• Wear the right kind of shoes for your activity. Don’t wear stilettos if you know you’re going to be standing for eight hours. Flip flops, which don’t offer support, are bad, too. Choose shoes that offer support.
  • Strengthen your feet. You can cut down on foot pain just by making your feet stronger. Try some of these foot exercises and activities to increase your feet’s ability to withstand pain.
  • Take care of your corns and calluses. These patches of thickened skin can become irritated when you spend a lot of time on your feet. Keep them in shape regularly rubbing them down with a pumice stone or carefully trimming them. You can also put pads on them; these are easily found in any drug store. If you’re not sure how to take care of corns and calluses, talk to a podiatrist.

So that’s prevention. Imagine your feet are already in pain (owww…I’m imagining too well…). What can you do to make them feel better?

  • Put your feet up, literally. Lie on the ground and elevate your feet above your head by putting them on a chair or stack of pillows. This will help the fluids that have pooled in your feet and made them swell rush away. Relax this way for about fifteen or twenty minutes.
  • Soak your feet in warm water. Adding a little tea tree oil or peppermint oil to the water will help, or you can add good old-fashioned Epsom salts. You can also sit on the edge of your bathtub and alternate running warm and cool water over your feet, one minute each way. End with a cool minute.
  • Moisturize your feet with peppermint foot lotion–peppermint is great for your feet. Trust me.
  • Get someone to give you a foot massage or learn how to massage your feet yourself. If your hands are tired too, try rolling your foot over a tennis ball while you sit and recover from the day (though don’t use your dog’s favorite tennis ball; you can’t enjoy a massage when a dog is giving you a sad, “I wanted to play with that” face).

There you go! Hopefully these tips will make your painful foot days a little less painful. If you think your foot pain is excessive, see a podiatrist to make user you don’t have something more complicated going on. You don’t want to miss a message from your feet.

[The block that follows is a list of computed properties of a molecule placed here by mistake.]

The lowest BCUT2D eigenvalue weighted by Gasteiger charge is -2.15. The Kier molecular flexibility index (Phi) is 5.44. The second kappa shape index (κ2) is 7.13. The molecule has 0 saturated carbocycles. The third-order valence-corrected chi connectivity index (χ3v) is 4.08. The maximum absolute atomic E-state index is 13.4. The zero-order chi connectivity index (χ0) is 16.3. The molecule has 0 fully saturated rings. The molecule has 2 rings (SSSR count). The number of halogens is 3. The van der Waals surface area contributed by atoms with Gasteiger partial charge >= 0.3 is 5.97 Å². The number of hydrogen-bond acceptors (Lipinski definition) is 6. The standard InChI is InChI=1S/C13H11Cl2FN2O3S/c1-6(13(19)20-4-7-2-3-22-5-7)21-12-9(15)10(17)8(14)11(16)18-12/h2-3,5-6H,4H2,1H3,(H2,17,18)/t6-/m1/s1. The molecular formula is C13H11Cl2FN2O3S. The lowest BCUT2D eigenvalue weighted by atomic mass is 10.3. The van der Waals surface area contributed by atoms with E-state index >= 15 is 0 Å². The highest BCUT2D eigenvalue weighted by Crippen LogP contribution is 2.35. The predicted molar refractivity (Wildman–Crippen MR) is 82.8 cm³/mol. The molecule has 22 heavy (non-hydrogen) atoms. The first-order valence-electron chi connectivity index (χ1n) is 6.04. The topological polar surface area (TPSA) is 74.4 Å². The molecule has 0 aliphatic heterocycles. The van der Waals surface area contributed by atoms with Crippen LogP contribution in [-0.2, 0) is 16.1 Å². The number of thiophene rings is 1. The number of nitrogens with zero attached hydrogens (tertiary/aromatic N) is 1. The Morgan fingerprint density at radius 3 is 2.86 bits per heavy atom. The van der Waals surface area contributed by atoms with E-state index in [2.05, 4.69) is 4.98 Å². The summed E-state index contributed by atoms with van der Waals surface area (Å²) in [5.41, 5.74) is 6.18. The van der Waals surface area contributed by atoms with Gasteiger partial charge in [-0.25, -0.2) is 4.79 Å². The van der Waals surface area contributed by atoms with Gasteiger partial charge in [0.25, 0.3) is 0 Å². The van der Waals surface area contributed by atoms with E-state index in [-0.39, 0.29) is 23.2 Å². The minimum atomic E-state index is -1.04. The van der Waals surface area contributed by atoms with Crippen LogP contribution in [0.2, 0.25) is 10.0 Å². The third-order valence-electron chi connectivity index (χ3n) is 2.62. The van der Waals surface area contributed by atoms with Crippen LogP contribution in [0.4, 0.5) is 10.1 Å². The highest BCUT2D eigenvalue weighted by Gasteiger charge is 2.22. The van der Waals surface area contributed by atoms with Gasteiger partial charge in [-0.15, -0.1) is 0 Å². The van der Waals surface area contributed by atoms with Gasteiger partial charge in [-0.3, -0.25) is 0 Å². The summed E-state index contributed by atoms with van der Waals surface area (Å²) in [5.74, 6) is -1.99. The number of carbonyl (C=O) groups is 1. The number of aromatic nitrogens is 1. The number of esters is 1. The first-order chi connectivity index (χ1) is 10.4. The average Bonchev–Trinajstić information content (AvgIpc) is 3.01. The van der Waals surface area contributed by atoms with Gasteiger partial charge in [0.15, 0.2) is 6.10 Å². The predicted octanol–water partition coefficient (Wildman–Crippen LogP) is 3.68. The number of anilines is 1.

Field Hockey Foot Injuries

Posted by on Thursday, August 23rd, 2012

I never played any organized sports when I was a kid. I was one of those arts kids, so my parents had enough to do with taking me to play rehearsals; they surely had no desire to sign me up for something that would also involve practices and games at odd hours. I didn’t really push for it either. I couldn’t run fast and couldn’t catch a cold, let alone a ball. I could have been the keynote speaker at a world conference for athletically challenged teens (provided I didn’t trip and fall on my way to the podium).

America’s Foot Problems

Posted by on Wednesday, August 22nd, 2012

Earlier this summer, the Institute for Preventative Foot Health released the results of a survey they did to assess the state of Americans’ feet. Here’s the good news: if you have foot problems, don’t feel like you’re the only one–you’re not. Here’s the bad news: it’s likely that you have or will experience some kind of foot problem.

Hey Shorty–Short Toes

Posted by on Tuesday, August 21st, 2012

I have been a short person all my life, so I feel pretty comfortable in saying that the world prefers taller people. Tall people are more glamorous, they’re more desirable as athletes, and they can reach anything they want on the grocery store shelves. Even tall toes are good–or long toes, I guess I should say. A long second toe, known as a Morton’s toe, is considered a sign of beauty.  Okay, they’re vulnerable to some foot conditions but the ancient Greeks included long second toes on statues to indicate how beautiful these women were! Top that.

Losing Fat–In Your Foot

Posted by on Monday, August 20th, 2012

If you just realized that you had lost some fat, you’d probably be happy, right? Many of us do battle with our weight, so finding out that you’ve shed some of that fat might make you want to run out and buy new jeans, try on that wedding dress you bought a few sizes too small since you’re determined to lose weight before the wedding,  or head out to the ice cream shop for a special reward.

Uh oh, we’ve got trouble, though–what if the fat loss came from a part of your body that needs that fat? Like your foot?